Photo: Laird Forbes/Gallo Images
When I was a young boy, I wanted to be like Mama Brenda Fassie, bringing the nation together and to be celebrated for doing good things for the country. But as years went by, I questioned how I could change the trajectory for myself, my family and young people around me. With one in two young people unemployed, my story is not unique.
Growing up in Khayelitsha, I shared a two-room shack with my mother, two siblings and three cousins. My mother was the only provider for the family, working as a domestic worker two days a week and selling amagwinya at the train station for the rest of the week. We often went to school without breakfast and for dinner we had to ask the school kitchen for leftovers.
I didn’t have a support structure that could provide me with good advice when I was finishing my school years and looking for work. The majority of young South Africans live in homes where no adult is employed, so deciding on our future often feels like performing in front of a packed audience without any prior rehearsal.
I considered myself lucky enough to study after high school. But when I completed my first tertiary qualification (a national diploma in biotechnology) and the in-service internship at a start-up pharmaceutical company, I realised that I was stuck in revolving doors. We get in and out of education and employment opportunities that don’t build on each other and lead nowhere slowly. This makes us lose valuable time trying to gain relevant work experience. As a result, we end up swinging between the extremes of either being under- or overqualified for jobs.
To increase my chance of finding employment I went back to university, and graduated in project management in 2019. But it started to get more difficult to get into the job market, because I was overqualified. Once, I remember bursting into tears because not being able to support myself or my family is a heavy burden to carry. When Covid-19 hit, my mother lost her permanent employment. I had high hopes about joining the South African Police Service, but the process was put on hold. I started wondering if I would ever find a job.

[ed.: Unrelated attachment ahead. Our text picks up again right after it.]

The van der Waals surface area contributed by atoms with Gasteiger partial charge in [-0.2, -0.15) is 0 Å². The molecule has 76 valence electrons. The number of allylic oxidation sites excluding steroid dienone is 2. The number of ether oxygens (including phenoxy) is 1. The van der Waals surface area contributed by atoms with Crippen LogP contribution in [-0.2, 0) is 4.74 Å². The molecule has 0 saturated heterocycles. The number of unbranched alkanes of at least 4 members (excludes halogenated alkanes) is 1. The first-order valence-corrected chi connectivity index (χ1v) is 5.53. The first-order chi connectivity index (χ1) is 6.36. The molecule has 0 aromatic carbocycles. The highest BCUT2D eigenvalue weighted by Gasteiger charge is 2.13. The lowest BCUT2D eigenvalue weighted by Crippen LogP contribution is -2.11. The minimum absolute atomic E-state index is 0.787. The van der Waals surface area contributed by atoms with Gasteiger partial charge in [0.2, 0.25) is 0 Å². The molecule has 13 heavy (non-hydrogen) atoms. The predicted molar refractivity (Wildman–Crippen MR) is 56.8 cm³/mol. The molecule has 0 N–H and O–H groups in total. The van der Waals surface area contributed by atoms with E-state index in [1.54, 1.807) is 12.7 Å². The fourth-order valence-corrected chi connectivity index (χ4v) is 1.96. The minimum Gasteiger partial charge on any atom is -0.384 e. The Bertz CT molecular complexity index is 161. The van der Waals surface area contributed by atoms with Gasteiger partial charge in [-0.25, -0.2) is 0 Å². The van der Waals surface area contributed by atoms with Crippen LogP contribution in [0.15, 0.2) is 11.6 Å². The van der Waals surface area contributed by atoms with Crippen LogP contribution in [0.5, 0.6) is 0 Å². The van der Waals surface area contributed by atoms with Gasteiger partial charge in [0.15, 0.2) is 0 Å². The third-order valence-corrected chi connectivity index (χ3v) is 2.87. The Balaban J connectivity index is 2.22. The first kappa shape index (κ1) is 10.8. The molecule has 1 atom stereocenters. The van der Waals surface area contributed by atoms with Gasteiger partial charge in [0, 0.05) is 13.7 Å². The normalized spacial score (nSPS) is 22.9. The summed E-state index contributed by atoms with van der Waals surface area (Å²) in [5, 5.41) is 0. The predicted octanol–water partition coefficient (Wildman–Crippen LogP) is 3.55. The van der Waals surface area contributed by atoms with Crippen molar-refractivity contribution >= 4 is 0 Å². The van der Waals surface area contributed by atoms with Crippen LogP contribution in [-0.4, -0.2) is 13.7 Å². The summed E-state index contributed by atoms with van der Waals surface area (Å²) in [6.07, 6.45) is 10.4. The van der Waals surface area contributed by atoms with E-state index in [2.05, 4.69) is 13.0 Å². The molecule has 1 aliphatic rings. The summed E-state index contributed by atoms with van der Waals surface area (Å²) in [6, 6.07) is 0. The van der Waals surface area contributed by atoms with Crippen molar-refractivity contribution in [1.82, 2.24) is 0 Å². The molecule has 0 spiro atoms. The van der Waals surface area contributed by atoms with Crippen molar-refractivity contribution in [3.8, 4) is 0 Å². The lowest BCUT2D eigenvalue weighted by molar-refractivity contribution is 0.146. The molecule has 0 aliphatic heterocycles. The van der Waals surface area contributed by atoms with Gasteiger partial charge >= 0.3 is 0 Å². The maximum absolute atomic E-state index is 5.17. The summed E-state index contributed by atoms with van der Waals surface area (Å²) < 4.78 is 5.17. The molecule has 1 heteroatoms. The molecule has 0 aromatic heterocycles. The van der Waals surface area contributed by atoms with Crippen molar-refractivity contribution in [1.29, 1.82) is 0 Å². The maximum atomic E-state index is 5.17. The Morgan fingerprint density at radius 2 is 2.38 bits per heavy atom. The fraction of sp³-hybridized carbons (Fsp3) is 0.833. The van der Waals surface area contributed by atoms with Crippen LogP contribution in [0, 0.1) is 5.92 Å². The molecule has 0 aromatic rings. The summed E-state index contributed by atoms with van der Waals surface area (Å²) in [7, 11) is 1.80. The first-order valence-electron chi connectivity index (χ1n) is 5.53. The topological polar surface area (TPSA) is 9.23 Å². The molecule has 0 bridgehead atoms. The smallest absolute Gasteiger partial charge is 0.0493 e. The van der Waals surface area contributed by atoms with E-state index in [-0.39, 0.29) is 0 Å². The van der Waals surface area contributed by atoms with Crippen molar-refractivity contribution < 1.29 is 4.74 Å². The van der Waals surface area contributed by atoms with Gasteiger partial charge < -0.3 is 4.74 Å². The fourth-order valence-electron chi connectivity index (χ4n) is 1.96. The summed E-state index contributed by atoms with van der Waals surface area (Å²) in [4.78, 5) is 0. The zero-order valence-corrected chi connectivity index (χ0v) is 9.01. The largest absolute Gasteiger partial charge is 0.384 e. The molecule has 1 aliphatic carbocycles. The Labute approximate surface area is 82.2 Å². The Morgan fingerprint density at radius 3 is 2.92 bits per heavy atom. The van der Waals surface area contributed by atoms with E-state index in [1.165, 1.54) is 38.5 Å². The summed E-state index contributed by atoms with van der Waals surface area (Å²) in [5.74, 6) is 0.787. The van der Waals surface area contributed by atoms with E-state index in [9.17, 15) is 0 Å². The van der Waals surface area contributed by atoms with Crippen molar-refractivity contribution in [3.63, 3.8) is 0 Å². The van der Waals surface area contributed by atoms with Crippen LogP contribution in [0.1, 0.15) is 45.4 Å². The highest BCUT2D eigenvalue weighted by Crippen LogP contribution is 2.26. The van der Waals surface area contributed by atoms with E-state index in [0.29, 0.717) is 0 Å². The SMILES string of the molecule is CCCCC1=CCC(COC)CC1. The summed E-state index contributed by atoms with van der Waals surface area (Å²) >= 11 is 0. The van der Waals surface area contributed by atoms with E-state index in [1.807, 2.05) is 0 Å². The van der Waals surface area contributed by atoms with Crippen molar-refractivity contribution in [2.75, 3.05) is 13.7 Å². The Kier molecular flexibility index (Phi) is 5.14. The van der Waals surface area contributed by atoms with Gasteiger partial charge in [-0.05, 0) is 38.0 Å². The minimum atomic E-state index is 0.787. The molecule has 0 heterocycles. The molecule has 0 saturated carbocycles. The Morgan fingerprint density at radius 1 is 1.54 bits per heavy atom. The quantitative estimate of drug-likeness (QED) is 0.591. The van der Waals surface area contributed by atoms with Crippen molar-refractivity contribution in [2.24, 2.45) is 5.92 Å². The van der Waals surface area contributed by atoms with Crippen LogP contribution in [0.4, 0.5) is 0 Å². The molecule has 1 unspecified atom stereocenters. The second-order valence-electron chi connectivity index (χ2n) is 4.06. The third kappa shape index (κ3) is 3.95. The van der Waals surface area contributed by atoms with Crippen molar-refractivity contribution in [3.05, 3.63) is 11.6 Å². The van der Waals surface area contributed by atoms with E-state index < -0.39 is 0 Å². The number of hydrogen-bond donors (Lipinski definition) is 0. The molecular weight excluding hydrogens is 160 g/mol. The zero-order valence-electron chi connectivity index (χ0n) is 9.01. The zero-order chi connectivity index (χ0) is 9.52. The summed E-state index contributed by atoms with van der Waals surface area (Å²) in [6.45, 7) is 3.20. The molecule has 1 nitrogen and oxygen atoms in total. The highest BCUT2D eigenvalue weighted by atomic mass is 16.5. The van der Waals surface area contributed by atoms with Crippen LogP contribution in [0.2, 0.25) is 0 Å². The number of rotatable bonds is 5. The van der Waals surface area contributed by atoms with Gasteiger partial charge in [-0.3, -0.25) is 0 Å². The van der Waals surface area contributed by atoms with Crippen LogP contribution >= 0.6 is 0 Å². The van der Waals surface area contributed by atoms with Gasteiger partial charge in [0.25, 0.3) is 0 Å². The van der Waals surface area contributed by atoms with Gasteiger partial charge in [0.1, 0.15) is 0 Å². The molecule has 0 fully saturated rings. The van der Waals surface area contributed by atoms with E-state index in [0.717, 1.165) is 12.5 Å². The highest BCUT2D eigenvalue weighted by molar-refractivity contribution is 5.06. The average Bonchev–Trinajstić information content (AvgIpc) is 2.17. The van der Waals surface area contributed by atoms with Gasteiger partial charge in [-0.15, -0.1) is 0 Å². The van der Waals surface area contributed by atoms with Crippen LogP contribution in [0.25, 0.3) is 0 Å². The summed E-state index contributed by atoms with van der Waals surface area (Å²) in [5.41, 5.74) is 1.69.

In 2020, I joined the Basic Education Employment Initiative (BEEI) as an education assistant. A programme designed for young unemployed people during the Covid-19 pandemic, the initiative is coordinated by the department of basic education. Since 2020, the programme has placed 587 000 young people in education and general assistant positions. The number of short-term opportunities created is encouraging, but it’s still unclear how these programmes stop the revolving door in which many young people are stuck.
When I was based at Andile Primary School in New Crossroad for four months, I worked closely with the administration and school management team. I was fortunate to receive some training in administrative systems because I was tasked with filing, inventory and stock taking and report writing. I acquired skills that I can use for future opportunities.
But I have met many other education assistants whose experience of the programme was nothing more than a revolving door; once the programme was over, they were back at home.
According to a report by the youth-led advocacy campaign, Youth Capital, for the BEEI to be effective it needs to equip people with relevant and transferable skills, provide work mentorship and support young people with an exit strategy.
I now work as a part-time school tutor and my situation is still precarious. Even though I love the education sector, my dream is still to work in biotechnology. But I am 28 and I am not getting any younger; I am concerned about what the future will look like.
For many young people like me, public employment programmes can provide a structured work experience, and a foot in the labour market. But to be beneficial, these programmes need to address the roadblocks young South Africans face, such as the difficulty acquiring skills through education, the difficulty in gaining entry to employment opportunities and the lack of a professional support system that can direct young people.
Imagine how many young South Africans also wanted to be like Mama Brenda Fassie, for themselves, their families and their country. Now imagine what it would be like to live in a country that supports young people to be all that they want to be, to break out of the labyrinth and change not only their trajectory, but that of an entire generation.
Phila Prince Msutu is a campaigner with Youth Capital, a youth-led advocacy campaign